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The Fifth Estate

One of the year's most exciting movies. —Matt Anderson (review...)

Cumberbatch assumes he's the Fifth Estate

" I was standing inside of a footprint "
— Matthew Broderick, Godzilla

MRQE Top Critic

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Tim Burton recently told the San Jose Mercury News, “In Hollywood, they think drawn animation doesn’t work anymore, computers are the way. They forget that the reason computers are the way is that Pixar makes good movies. So everybody tries to copy Pixar. They’re relying too much on the technology and not enough on the artists. The fact that Disney closed down its cel animation division is frightening to me. Someday soon, somebody will come along and do a drawn-animated film, and it’ll be beautiful and connect with people, and they’ll all go, ‘Oh, we’ve got to do that!’ It’s ridiculous.”

Burton’s right.

Coincidentally, The New York Times published a lengthy article this week on Disney’s move to computer-animated features. The article compared Disney’s box office performance to that of Pixar and DreamWorks.

Among the titles on the roster for Disney: Treasure Planet, The Jungle Book 2, Piglet’s Big Movie, Brother Bear, and Pooh’s Heffalump Movie.

Those batting for Pixar and DreamWorks include: Toy Story, Finding Nemo, The Incredibles, Shrek, Shark Tale, and Madagascar

Disney’s animated fare generated mediocre box office at best and most of them were roundly panned by critics. Having spent time licking its wounds over the poor box office, Disney has, in response, abandoned hand-drawn animation for “the foreseeable future .”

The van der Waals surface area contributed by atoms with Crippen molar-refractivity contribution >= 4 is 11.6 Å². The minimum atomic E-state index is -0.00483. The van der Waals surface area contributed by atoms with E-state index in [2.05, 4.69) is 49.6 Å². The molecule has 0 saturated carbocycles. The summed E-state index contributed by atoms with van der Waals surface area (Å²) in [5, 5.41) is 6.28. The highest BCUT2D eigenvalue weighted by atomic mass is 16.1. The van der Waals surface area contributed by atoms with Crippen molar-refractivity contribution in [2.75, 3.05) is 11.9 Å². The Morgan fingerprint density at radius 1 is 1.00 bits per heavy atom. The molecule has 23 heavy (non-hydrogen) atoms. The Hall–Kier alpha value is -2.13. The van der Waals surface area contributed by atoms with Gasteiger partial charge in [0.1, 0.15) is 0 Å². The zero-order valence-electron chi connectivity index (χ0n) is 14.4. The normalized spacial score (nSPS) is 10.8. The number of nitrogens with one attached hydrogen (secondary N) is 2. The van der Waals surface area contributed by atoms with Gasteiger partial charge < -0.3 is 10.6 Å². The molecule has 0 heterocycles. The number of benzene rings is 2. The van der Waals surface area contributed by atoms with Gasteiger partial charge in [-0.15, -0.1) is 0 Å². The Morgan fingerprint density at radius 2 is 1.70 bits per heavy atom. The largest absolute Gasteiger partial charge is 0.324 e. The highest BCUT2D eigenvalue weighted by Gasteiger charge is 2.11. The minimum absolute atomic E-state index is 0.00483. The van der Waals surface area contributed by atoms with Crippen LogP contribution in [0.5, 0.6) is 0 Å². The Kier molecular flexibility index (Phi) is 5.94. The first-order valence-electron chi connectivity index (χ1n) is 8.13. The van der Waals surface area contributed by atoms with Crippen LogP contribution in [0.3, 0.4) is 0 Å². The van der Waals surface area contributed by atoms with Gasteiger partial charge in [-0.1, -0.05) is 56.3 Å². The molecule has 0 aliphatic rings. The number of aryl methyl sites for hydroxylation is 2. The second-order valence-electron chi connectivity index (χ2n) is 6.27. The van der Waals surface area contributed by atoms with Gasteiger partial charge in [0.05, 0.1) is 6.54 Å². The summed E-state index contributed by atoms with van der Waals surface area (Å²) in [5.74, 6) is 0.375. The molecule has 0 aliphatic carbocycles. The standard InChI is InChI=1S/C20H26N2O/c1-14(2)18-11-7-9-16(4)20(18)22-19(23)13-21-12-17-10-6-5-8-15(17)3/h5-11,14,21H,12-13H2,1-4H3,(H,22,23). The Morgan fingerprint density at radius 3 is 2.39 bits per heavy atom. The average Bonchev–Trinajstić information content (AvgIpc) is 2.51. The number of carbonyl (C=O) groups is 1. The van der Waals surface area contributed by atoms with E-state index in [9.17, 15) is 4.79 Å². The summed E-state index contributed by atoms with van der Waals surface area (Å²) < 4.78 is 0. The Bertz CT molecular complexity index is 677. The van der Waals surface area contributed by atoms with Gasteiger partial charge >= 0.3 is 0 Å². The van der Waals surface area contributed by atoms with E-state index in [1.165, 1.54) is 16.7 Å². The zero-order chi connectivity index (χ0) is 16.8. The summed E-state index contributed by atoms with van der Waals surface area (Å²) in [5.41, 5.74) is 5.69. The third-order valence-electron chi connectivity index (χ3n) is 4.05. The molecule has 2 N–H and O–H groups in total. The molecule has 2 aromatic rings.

The Times article, by Laura M. Holson, reports that Michael Eisner, the embattled CEO of Disney, wanted Disney’s releases to be “wittier, contemporary computer-animated comedies with a dramatic twist.” It sounds like the thoroughly unoriginal and uninspired desires of a CEO who drove to the “witty, contemporary hand-animated musicals” trough one time to many with junk like The Jungle Book 2.

Here’s a clue: It’s the story, stupid.

It’s a certainty that if the direct-to-video storytelling of The Jungle Book 2 and the Pooh spin-offs were computer animated, they’d still flop. This is a case of a major corporation trying to break everything down into a numeric formula and looking only at the bottom line numbers, thereby failing to take into consideration things like quality and creativity.

So what will Disney do if Corpse Bride (a Warner Bros. release) succeeds? Plus, DreamWorks has Wallace and Gromit: The Curse of the Were-Rabbit, a claymation production, set for release next month.

What was old is new again and Disney’s sure to look like a dog chasing its tail. Perhaps Disney’s next big move will be to abandon computer animation in pursuit of clay because in clay you can make witty, contemporary movies.

Bringing things full circle, remember this: Many moons ago Burton worked as an animator at Disney. Also, Disney released Burton’s previous two stop-motion features, The Nightmare Before Christmas and James and the Giant Peach.